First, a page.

U.K. police nab Fluffi Bunni hacker

Members of the U.K. Computer Crime Unit arrested a suspected member of the notorious hacker group Fluffi Bunni yesterday.

Lynn Htun, 24, was arrested by U.K. Metropolitan Police when they recognized him on a stand at the InfoSec computer security show in London yesterday. Htun was arrested on charges of nonappearance in Guildford Crown Court in Guildford, England, on forgery charges, Metropolitan Police spokesman Nick Jordan said today.

He was due to appear in Guildford Crown Court today, Jordan said.

Fluffi Bunni is believed to be responsible for a series of attacks against the Web sites of U.S. computer security organizations. After compromising sites, the group left a picture of a stuffed pink rabbit as its calling card.

Fluffi Bunni carried out 23 attacks between June 2000 and January 2002, according to digital security company Mi2g Ltd. in London. Those included attacks on www.mcdonalds.co.uk in February 2001, www.sans.org and www.attrition.org in July 2001, and www.securityfocus.com in November 2001, Mi2g spokesman Jan Andresen said Wednesday.

The Metropolitan Police stressed that yesterday's arrest was purely on nonappearance charges and didn't say how its computer-crime-unit officers recognized Htun.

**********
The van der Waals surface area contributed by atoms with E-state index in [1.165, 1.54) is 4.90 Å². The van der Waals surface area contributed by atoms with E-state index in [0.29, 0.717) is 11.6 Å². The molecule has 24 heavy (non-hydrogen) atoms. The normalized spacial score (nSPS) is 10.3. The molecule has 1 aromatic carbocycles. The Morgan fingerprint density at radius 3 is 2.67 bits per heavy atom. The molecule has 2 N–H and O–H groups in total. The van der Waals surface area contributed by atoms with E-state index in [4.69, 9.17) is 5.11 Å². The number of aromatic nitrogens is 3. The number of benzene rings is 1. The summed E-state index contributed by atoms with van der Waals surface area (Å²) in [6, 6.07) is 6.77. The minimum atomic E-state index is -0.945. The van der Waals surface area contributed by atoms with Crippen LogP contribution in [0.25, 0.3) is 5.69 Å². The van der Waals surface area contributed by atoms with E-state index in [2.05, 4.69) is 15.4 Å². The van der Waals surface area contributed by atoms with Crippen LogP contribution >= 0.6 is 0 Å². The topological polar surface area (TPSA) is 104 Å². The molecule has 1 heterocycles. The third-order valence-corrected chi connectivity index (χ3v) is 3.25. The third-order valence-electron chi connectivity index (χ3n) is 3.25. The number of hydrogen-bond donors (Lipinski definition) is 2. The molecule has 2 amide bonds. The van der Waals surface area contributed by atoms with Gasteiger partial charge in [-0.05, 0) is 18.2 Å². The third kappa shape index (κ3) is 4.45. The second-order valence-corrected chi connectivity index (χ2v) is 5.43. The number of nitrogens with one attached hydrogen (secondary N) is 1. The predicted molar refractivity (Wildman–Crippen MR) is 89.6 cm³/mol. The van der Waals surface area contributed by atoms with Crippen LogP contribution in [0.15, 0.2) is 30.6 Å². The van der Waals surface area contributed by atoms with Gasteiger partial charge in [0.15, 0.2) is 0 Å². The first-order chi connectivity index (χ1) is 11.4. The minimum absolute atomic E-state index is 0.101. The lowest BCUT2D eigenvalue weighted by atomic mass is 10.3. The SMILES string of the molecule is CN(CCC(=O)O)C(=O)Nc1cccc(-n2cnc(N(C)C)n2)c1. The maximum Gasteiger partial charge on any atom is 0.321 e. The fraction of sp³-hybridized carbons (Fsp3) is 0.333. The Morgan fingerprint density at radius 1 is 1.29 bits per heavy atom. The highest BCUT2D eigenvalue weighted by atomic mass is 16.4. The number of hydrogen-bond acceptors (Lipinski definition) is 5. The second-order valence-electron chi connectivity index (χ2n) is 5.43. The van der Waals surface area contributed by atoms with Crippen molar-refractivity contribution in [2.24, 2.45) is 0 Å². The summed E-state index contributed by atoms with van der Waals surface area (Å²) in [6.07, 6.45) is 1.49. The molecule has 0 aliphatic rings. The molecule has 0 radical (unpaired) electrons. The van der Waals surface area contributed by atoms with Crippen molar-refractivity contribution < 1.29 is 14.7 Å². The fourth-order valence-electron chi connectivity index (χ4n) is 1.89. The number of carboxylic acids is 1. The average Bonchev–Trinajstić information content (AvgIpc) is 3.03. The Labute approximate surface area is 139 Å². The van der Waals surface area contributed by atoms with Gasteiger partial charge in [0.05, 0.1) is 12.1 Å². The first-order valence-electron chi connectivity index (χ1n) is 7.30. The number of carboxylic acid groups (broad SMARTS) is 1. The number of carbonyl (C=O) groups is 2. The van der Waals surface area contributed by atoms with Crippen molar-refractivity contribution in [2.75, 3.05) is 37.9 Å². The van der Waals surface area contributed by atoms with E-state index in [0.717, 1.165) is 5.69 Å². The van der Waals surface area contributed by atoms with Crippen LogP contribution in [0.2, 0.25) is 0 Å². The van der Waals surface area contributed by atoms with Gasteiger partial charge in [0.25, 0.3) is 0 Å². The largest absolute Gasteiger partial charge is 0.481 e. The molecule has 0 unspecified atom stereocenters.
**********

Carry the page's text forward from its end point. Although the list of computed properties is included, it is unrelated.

Htun, who used the online name "Danny-Boy," was known within hacking circles as a member of Fluffi Bunni, according to Rafael Nunez, a senior research scientist at Scientech de Venezuela in Caracas who is known online as "RaFa."

However, the group had a "fluid" membership and included other prominent hackers outside the U.K., he said.

Htun may have initially come to the attention of U.K. authorities monitoring Internet Relay Chat channels frequented by hackers. He had a reputation as a "packet monkey," someone responsible for conducting denial-of-service attacks against Web sites, Nunez said.

"We're really happy," said Alan Paller, director of research at SANS Institute Inc., which had its Web page defaced by Fluffi Bunni in July 2001.

Htun's identity was known to authorities soon after the SANS attack, Paller said, but for some reason, movement toward an arrest was slow. "We're ecstatic that he didn't get out of the U.K. before he was arrested," he said.

Copyright © 2003 IDG Communications, Inc.

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